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Full text of "Cinderella picture book; containing Cinderella, Puss in boots, Valentine and Orson"

EFERE- "ir-^'JRE BOOK 

C \0 2. A- fee 




Digitized by the Internet Archive 
, in 2007 with funding from 
IVIicrosoft Corporation 



http://www.archive.org/details/cinderellapicturOOcran 



CINDERELLA 

PICTURE BOOK 

CONTAINING 

CINDERELLA; PUSS IN BOOTS; 

VALENTINE AND ORSON: WITH 

THE ORIGINAL COLOURED 

DESIGNS BY 

WALTER CRANE 




DODD, MEAD AND COMPANY 

NEW YORK 



THE NEW \OyiC\ 

PUBLIC UB«ARY I 

ASTOR, LdN^JA *'<0 
TtLOEN fOVHLlAtlOtt*. 



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They dressed themselves so fine in silks, and pearls, and 

flowers, and lace, 
Poor Cinderella hadn't time to wash her pretty face. 
When they started for the ball, full of haughtiness and pride, 
Poor Cinderella felt quite sad, and sat her down and cried. 
She had not cried much longer than a quarter of an hour. 
When a wonderful bright creature appeared upon the floor, 
Looked compassionately on her, and said in accents mild, 
" I am your Fairy Godmother, so cry no more, my child : 
I know that you are sad, and that your sisters are unkind : 
Now go and fetch for me the largest pumpkin you can find." 
She went and fetched the pumpkin, and the Fairy shook her 

wand, 
And changed it to a splendid coach, with cushions rich and 

grand. 



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A MILLER lay dying, — he made his last wil 
He left his three sons his cat, ass, and mill : 
To the eldest the mill, to the second the ass ; 
The third had the cat, and he cried out, " Alas 
I must starve now, unless I take Pussy to eat 



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So the Puss put on boots, and he started abroad. 
And caught a fine rabbit just near the high road, 
Which he took to the palace, and ga\'e to the 



" This I from the Marquis of Carabas bring." 
Again Puss went hunting, and carried the prey 
To the King, with the Marquis's duty, each day. 





'le promised, and with joyful heart she gained the palace 

hall, 
And danced, and laughed, and looked indeed the fairest of 

them all. 
The King's son danced with her, and praised her lovely shape 

and air; 
All treated her as if she were the greatest lady there : 
But in good time she slipped away, and waited safe at home, 
In kitchen comer sitting till her sisters back should come ; 
And when they came they told her all about the stranger fair, 
And what she wore, and how she looked, and how she did 

her hair. 
Next night another ball was held — the sisters dressed, and 

went, 
And pretty Cinderella, too, by Godmother was sent 




Prince danced with her every dance, and praised her 
more and more, 

And laughed and talked so much, that when the cloci^ 'gan 
strike the hour — 

The fatal hour of twelve— it took her greatly by surprise ; 

She turned and fled so quick before the Pnnce's wondering 
eyes, 

That in her haste to reach her coach she dropped her crystal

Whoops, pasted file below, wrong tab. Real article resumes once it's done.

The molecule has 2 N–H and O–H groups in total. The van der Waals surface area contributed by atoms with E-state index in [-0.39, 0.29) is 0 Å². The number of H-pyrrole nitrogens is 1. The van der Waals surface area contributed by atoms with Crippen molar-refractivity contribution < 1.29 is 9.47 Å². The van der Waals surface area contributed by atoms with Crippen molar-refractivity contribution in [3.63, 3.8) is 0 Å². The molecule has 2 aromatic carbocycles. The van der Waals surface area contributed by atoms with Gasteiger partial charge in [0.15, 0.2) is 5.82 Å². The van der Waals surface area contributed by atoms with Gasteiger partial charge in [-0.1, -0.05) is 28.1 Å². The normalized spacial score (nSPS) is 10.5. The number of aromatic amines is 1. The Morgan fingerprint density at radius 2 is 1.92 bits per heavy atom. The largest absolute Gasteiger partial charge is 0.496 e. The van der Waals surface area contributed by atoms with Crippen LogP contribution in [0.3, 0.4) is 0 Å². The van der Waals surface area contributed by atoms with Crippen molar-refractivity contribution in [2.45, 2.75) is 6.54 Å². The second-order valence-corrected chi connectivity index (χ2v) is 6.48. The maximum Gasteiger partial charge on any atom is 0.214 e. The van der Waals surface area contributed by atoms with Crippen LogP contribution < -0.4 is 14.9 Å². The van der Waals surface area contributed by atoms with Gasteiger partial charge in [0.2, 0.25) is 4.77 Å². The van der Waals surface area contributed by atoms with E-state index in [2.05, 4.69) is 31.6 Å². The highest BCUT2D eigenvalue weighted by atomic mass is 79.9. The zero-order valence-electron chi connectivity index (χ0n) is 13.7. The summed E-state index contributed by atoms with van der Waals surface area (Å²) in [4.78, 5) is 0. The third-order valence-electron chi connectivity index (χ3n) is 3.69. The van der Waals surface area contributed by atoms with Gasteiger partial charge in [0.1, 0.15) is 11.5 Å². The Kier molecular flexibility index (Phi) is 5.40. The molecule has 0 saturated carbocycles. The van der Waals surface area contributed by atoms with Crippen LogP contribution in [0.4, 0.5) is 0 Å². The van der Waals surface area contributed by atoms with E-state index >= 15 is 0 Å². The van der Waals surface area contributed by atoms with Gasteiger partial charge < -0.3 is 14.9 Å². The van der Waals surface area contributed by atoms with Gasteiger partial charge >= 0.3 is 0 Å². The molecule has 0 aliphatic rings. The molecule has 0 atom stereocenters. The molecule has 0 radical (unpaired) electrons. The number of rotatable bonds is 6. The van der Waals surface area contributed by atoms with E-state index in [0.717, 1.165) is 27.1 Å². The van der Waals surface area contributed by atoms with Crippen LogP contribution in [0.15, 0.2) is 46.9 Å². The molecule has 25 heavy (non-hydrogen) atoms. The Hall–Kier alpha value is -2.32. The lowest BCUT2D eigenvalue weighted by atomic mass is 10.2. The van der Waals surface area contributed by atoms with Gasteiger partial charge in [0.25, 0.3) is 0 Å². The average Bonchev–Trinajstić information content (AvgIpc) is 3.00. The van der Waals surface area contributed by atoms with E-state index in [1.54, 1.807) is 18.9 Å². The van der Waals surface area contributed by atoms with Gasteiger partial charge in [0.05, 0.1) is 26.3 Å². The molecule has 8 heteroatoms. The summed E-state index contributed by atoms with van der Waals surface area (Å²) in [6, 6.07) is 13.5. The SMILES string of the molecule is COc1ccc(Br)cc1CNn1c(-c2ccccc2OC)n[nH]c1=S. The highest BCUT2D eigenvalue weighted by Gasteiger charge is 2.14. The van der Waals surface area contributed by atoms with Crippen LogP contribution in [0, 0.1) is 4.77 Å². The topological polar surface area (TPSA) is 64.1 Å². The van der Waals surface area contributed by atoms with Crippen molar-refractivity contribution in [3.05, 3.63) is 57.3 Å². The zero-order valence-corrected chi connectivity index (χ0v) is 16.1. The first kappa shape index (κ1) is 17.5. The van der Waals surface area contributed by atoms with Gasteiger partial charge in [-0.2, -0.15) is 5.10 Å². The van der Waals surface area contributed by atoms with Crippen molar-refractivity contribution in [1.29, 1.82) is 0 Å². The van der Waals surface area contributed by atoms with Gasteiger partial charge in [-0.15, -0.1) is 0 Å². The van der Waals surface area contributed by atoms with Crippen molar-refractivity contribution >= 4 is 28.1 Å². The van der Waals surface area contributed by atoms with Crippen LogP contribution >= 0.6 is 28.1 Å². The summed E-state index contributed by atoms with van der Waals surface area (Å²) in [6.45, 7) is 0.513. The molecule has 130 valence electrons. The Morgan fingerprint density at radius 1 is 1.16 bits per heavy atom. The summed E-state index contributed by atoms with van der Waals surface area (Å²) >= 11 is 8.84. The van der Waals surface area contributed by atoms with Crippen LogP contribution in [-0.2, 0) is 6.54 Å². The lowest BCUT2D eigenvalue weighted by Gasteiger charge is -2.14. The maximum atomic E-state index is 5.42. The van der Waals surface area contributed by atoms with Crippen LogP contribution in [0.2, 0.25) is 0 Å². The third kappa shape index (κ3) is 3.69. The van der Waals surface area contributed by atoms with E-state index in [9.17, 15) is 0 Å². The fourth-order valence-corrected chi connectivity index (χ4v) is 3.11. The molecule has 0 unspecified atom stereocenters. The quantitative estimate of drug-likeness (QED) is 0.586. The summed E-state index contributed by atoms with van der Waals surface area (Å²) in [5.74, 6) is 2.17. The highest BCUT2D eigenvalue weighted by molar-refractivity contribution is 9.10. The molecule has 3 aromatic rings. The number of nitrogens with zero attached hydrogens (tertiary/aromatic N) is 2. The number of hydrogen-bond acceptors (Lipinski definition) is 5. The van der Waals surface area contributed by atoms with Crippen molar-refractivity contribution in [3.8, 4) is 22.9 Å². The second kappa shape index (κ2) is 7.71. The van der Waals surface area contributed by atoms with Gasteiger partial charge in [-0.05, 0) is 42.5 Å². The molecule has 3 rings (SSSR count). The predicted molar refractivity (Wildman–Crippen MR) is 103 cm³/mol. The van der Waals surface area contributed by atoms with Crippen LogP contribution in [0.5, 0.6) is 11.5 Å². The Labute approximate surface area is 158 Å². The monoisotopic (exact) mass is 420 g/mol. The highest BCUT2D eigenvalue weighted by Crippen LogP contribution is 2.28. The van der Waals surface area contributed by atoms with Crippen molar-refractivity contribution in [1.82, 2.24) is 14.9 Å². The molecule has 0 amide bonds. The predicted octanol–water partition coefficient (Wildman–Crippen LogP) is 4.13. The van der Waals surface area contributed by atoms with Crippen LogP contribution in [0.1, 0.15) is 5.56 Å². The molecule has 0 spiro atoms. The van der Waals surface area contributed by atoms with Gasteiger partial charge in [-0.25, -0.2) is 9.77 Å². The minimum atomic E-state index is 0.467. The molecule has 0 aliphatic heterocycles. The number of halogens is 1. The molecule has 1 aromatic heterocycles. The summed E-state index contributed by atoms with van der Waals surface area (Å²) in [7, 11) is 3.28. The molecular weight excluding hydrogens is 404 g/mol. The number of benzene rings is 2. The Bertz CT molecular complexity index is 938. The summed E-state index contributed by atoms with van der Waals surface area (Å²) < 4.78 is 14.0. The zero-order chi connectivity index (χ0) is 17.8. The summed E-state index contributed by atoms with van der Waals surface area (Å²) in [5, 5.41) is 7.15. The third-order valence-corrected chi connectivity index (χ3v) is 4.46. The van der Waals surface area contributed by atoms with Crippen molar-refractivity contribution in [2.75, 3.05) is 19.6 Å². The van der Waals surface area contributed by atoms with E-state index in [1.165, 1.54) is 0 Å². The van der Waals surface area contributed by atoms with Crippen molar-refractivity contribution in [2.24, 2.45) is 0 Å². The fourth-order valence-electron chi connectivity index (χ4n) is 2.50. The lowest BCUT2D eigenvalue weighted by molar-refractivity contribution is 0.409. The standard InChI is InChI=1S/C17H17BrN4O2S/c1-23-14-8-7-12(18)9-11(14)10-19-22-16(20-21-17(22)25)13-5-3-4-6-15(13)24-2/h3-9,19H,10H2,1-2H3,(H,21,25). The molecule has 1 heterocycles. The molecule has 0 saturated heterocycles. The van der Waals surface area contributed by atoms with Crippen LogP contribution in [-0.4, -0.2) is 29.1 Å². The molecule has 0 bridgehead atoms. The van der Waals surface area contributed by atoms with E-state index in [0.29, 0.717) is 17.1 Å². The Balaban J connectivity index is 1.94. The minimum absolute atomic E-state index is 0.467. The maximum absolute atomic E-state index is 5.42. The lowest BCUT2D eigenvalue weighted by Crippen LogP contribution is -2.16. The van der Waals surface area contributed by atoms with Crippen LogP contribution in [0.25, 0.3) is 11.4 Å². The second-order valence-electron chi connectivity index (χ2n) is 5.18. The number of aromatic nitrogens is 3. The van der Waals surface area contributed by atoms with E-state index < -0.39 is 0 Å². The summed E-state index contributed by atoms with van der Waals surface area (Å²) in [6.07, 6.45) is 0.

shoe ; 

She had no time to pick it up, as towards home she flew. 

The sisters later home returned, and told her all they knew 

About the lady and the Prmce, and all of it was true. 

As Cinderella heard them talk, she turned away her head. 

Nor said a word that might not lit her place of kitchen- 
maid. 




Next day was proclamation made : " Whereas, a crystal shoe 
Has been discovered at the ball, who is the owner — who? 
All ladies now must try it on ; the Prince will marry her, 
Whoe'er it be, who easily the crystal shoe can wear." 
No foot was found to fit the shoe : they tried throughout ilie 

town ; 
At last they came unto this house, aiul called the ladies down. 
The sisters try to get it on, and pull, and push, and squeeze, 
When Cinderella calmly said, "Allow me, if you please." 
The sisters scorned her for the tiiought, and much surprise 

they knew. 
\Vhen Cinderella from her pocket pulled the fellow shoe. 
She tried them on — they fit — and she, no longer kitchen- 
maid. 
Stands up to meet the Prince in all her beauty fair arrayed. 





One morn, said the Cat to his Master, " 1 pray 
You to go and to bathe in the river to day ; 
The Marquis of Carabas, too, you must be. 
And leave all the rest of the business to me." 
Now, while the King down by the river passed by. 
He heard dismal cries of — "Help! help! or he'll die! 
The Marquis of Carabas drowns! — O my master!" 
The King sent his guards to avert the disaster. 
The Miller's son finds himself pulled out, and drest 
In all that his Majesty had of the best: 



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At last he arrived at a castle so grand, 

Which belonged to an Ogre, as well as the lain! ; 

Puss conversed with the Ogre, who said that he 

could 
Assume any shape that he chose — bad or good, 
Great or small^as he'd show; and the Ogre, so 

fussy. 
Turned into a mouse, and was swallowed by Pussy. 
At this moment his Majesty's carriage was heard ; 
Puss hurried down stairs, and he shortly appeared 
At the door, flung wide open before they could ring: 
"The Marquis of Carabas welcomes the King!" 







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1 he Miller's son thus became lord of the place, 
And he feasted the Kine with much crrandeur 

and grace. 

After dinner, his Majesty, smiling and bland, 
Said, " Marquis of Carabas, give us your hand ; 
And if there is aught that seems goodly of ours — - 
Yes, even our daughter — dear Marquis, 'tis 

yours." 
So the Miller's son married the Princess next day, 
And Puss was a groomsman, in top-boots so gay; 
For the Marquis of Carabas owed him his life — 
His lands and his corn-helds — his castle and wife. 




CENTRAL CIRCULATIOr 

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